I think you’re doing the right thing, trying to research more information. I wouldn’t say no to spraying if you felt it was necessary, especially if you have littlies on the floor. Our daughter was four when we first moved here, so while she enjoyed being on the ground to play, it wasn’t her only territory either. We always made sure to educate her about spiders and snakes when she was old enough too. There are many reptile parks around Oz that give information sessions during demonstrations. The snake talks are fun for older kids age 5 onwards, and they may even get to touch a python, but it also teaches them the boundaries.
I’m not sure if there isn’t a parent born in Australia, who doesn’t say to their kids before they go outside to play or put on their shoes, “check for spiders”. I was raised with that slogan and my daughter was raised with it too. You get to say it less as they get older, because it’s well and truly cemented in their minds. 😉October 26, 2012 at 12:44 am #528382
for the first time in a looooong time we found a redback inside. It was climbing up the pantry door and freaked Mrs Wombat out more than somewhat. I squished it quickly and that was that. We have no little ones any more so outside is fair game but inside is mine!
Oh, and welcome to AUS Patrice, where do you hale from?October 26, 2012 at 1:08 am #528383
My brother got bitten by a red back in Perth nothing happened.
He went to the Dr and he said if something happens go too the hospital ,nothing happened.October 26, 2012 at 1:43 pm #528384
Snags post=349946 wrote: My brother got bitten by a red back in Perth nothing happened.
He went to the Dr and he said if something happens go too the hospital ,nothing happened.
I have heard of similar story’s Snags.. I think we would all differ with our reactions to the redback venom, just like not all of us react to bee’s & ant bites/stings..
I grew up with a lot of nasties around as a child… one thing is for sure, I have developed a healthy respect for them. Educating & being mindful of there whereabouts is an important part of growing upOctober 28, 2012 at 12:03 pm #528385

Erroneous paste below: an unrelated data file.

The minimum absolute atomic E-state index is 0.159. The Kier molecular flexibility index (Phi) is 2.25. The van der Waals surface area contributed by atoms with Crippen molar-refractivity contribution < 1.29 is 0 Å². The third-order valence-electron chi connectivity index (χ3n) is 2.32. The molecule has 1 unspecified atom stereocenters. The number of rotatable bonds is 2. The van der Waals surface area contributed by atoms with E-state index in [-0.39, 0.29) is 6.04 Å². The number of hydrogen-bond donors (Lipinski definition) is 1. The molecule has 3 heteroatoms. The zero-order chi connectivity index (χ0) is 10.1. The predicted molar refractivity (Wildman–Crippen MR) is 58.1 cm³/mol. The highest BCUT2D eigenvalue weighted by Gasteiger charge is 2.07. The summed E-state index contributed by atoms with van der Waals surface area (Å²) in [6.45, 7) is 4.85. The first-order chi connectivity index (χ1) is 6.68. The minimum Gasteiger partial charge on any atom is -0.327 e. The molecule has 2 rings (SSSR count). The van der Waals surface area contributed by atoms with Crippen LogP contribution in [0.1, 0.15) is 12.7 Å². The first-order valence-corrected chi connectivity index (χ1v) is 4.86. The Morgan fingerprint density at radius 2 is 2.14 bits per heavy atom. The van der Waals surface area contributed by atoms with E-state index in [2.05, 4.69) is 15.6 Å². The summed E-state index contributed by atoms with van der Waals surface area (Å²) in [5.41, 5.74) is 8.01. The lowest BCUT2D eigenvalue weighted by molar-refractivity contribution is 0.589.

the above advice is excellent and I have just one thing to add:
it also helps if you learn to recognise the redback web, it starts off wide at the base and looks a bit like an eiffel tower, in that it has a long strand that slants in toward the wall (or whatever structure it is made near) and reaches a fair way up. I’ve located quite a few by their webs and then it is just a matter of being vigilant and waiting for the spider to show itself, often when it is quiet and SQUISH, problem solved. Teach your children early to recognise both the web and spider, not instilling fear but more of an awareness and they will probably surprise you by locating a few – ours did over the years in the different houses we have lived in.
Hope you enjoy your new life in the country and welcome to ALS!!October 29, 2012 at 11:04 am #528386
Daddy Long Legs did the job for us. We had an infestation of red backs for a couple of years running. The first year my brother in law was visiting from Belgium and he was horrified that we just ignored them! We have an exclusively reclaimed brick and timber house so they just fit right in. He started to squish them with vengeance and we actually laughed at him when he said just wait until next year when you have baby red backs EVERYWHERE! And sure enough we did. So then we started to remove webs from outside (the webs are quite insignificant so often were left) and if felt comfortable enough, removed any red backs we found inside, to out in the paddocks to find a new life for themselves.
And then the daddy long legs moved in. And we very rarely see a red back in the house or even outside now.
Now I feel like I have a daddy long legs problem. I suck them up with the vacuum every few days. They are very proficient web creators so it’s only a visual issue fortunately!November 1, 2012 at 6:16 pm #528387
The only bit of advice I can offer to the wonderful advice given above after a big :wave: Welcome to Oz is to go to the chemist and purchase an antihistamine that stops swelling and put it in your medicine cabinet.
I was bitten by a spider when getting the washing about 5 years ago (still don’t know what type of spider) but I have never had such pain, it hurt for 6 weeks. My leg swelled up within minutes and I felt horrible. The itch is unbearable and the only thing the dr told me to do was take an antihistamine for the itch and swelling.
Not all reactions are like the one I had and everyone reacts differently, it was not nice though. Since then, I do have the house occasionally sprayed (maybe every few years) if the numbers of spiders around the place get out of hand.January 29, 2013 at 9:11 am #528388
Years ago a neighbour who was 80+ got bitten by a redback whilst gardening. I happened to be in my garden at the same time & we both saw the spider. She went up to her house put some metho on the bite, had a cup of tea & was back in the garden about an hour later.
2 years ago my wife was bitten by a redback. About 2-3 hours after she wasn’t feeling well so I took her to the hospital about an hour away. She spent the next 2 days there.
I treat them with respect & if I see them, I despatch them.